Strange economic phenomena/paradox: Sycophancy is much more highly valued than skill / results despite its absolute and relative over-supply on grad programs. So much for Economics 101. Thanks University, for nothing.

It is difficult to respect men who plough their cash into limited edition Ferraris and long liquid lunches at the local strip club and then demand your respect for their integrity, decision making skills and level-headedness under pressure … when they are only five years older than you. I cannot predict the future, but I have never come closer to seeing a man's future downfall than when said MD buys a new Ferrari, then invites his desk to come down and look at it. Admittedly, we were all gagging to. But to then see his face flush with pride at us "ooohing" and "ahhhhing"….never has such a grin of self-satisfaction and hubris so clearly indicated a very hard fall just over the horizon.

As it turns out, reducing weeks of research / investment analysis down to a single Bloomberg MSG screen so as to explain an idea to someone who has the attention span of a gnat is a "value-adding skill". This is actually sensible. It is not particularly intellectually satisfying when you basically come up with 5 bullet points that say "Buy XYZ because a) it is going up (b) soon (c) because there are forces in the market right now (d) that will make it go up (e) er, that is it. Trust me on this one, boss." but it will surely give the illusion of you being a switched-on kid though!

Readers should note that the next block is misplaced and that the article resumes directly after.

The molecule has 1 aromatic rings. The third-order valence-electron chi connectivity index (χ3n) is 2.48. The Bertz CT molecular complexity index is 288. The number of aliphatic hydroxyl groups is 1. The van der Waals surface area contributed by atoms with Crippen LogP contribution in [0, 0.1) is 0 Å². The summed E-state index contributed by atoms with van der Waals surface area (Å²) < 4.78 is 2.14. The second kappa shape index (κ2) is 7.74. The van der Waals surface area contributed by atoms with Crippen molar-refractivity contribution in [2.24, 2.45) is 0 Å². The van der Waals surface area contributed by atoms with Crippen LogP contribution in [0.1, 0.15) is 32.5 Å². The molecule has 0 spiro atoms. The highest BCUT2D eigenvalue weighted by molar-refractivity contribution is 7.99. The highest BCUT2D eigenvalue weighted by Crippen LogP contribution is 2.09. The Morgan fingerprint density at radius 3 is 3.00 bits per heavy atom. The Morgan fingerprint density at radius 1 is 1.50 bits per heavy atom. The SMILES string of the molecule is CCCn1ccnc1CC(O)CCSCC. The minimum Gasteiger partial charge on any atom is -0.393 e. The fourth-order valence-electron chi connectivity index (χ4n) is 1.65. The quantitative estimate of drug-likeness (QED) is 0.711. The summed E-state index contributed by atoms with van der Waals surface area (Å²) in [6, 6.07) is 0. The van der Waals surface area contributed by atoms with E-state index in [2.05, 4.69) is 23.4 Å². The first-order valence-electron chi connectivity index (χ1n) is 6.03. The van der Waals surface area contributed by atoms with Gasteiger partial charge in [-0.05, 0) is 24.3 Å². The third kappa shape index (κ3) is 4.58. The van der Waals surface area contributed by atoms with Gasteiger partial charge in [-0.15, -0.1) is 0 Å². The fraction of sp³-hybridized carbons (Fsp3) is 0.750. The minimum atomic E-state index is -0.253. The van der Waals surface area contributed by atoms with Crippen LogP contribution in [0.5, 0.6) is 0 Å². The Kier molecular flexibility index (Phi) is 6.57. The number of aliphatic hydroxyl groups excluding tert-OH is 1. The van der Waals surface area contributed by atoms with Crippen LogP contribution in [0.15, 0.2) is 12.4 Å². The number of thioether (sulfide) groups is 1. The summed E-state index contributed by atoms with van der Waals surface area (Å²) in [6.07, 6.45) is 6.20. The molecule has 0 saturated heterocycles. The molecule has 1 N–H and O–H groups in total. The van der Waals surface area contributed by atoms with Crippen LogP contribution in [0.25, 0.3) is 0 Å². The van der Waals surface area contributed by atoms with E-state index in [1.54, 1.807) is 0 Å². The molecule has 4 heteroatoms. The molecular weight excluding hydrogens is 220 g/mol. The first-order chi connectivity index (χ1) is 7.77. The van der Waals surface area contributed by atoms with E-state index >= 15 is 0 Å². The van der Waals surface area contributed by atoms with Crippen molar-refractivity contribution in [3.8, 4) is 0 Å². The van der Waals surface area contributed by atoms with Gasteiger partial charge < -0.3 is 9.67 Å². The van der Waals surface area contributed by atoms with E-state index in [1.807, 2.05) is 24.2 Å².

Stupidity and Parochialism. It is what is for breakfast. I think a certain degree of stupidity is actually hoped for in intern traders. One's boss wishes to demonstrate his superior skills, knowledge and insight. He wants your fawning praise and wide-eyed admiration for his well thought out plan to buy oil because of Middle Eastern instability (yawn). At your suggestion that current prices may perhaps already reflect this not-exactly-cutting-edge bit of analysis, you are scorned and your tickets to the next big sporting event are given to your assistant.